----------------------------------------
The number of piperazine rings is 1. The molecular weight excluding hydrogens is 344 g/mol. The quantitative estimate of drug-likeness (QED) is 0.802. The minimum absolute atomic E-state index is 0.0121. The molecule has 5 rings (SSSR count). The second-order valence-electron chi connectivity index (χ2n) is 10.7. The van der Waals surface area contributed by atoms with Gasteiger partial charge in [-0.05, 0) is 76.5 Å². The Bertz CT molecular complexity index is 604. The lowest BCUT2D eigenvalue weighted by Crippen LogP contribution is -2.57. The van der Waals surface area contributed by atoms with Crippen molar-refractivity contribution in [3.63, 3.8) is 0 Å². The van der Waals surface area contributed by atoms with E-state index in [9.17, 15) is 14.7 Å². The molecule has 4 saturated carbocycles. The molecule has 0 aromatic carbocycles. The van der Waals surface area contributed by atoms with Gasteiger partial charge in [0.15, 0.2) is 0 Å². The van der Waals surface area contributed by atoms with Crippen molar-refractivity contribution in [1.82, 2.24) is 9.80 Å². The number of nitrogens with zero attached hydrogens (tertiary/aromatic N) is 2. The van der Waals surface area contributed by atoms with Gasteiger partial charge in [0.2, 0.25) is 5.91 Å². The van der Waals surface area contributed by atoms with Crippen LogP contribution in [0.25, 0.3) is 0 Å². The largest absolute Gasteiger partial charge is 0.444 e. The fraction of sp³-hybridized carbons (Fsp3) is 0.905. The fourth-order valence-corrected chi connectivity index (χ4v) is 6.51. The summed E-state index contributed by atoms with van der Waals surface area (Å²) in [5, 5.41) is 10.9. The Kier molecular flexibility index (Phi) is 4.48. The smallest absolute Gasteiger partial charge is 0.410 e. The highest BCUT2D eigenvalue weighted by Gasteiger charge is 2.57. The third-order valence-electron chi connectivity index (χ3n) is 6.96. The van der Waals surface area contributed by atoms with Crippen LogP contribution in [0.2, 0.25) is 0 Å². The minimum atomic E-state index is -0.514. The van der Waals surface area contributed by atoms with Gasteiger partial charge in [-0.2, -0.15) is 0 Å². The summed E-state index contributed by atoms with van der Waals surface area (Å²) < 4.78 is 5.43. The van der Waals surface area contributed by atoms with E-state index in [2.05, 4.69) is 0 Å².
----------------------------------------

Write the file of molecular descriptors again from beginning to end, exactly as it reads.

The number of piperazine rings is 1. The molecular weight excluding hydrogens is 344 g/mol. The quantitative estimate of drug-likeness (QED) is 0.802. The minimum absolute atomic E-state index is 0.0121. The molecule has 5 rings (SSSR count). The second-order valence-electron chi connectivity index (χ2n) is 10.7. The van der Waals surface area contributed by atoms with Gasteiger partial charge in [-0.05, 0) is 76.5 Å². The Bertz CT molecular complexity index is 604. The lowest BCUT2D eigenvalue weighted by Crippen LogP contribution is -2.57. The van der Waals surface area contributed by atoms with Crippen molar-refractivity contribution in [3.63, 3.8) is 0 Å². The van der Waals surface area contributed by atoms with E-state index in [9.17, 15) is 14.7 Å². The molecule has 4 saturated carbocycles. The molecule has 0 aromatic carbocycles. The van der Waals surface area contributed by atoms with Gasteiger partial charge in [0.15, 0.2) is 0 Å². The van der Waals surface area contributed by atoms with Crippen molar-refractivity contribution in [1.82, 2.24) is 9.80 Å². The number of nitrogens with zero attached hydrogens (tertiary/aromatic N) is 2. The van der Waals surface area contributed by atoms with Gasteiger partial charge in [0.2, 0.25) is 5.91 Å². The van der Waals surface area contributed by atoms with Crippen LogP contribution in [0.25, 0.3) is 0 Å². The largest absolute Gasteiger partial charge is 0.444 e. The fraction of sp³-hybridized carbons (Fsp3) is 0.905. The fourth-order valence-corrected chi connectivity index (χ4v) is 6.51. The summed E-state index contributed by atoms with van der Waals surface area (Å²) in [5, 5.41) is 10.9. The Kier molecular flexibility index (Phi) is 4.48. The smallest absolute Gasteiger partial charge is 0.410 e. The highest BCUT2D eigenvalue weighted by Gasteiger charge is 2.57. The third-order valence-electron chi connectivity index (χ3n) is 6.96. The van der Waals surface area contributed by atoms with Crippen LogP contribution in [0.2, 0.25) is 0 Å². The minimum atomic E-state index is -0.514. The van der Waals surface area contributed by atoms with Gasteiger partial charge in [-0.2, -0.15) is 0 Å². The summed E-state index contributed by atoms with van der Waals surface area (Å²) < 4.78 is 5.43. The van der Waals surface area contributed by atoms with E-state index in [2.05, 4.69) is 0 Å².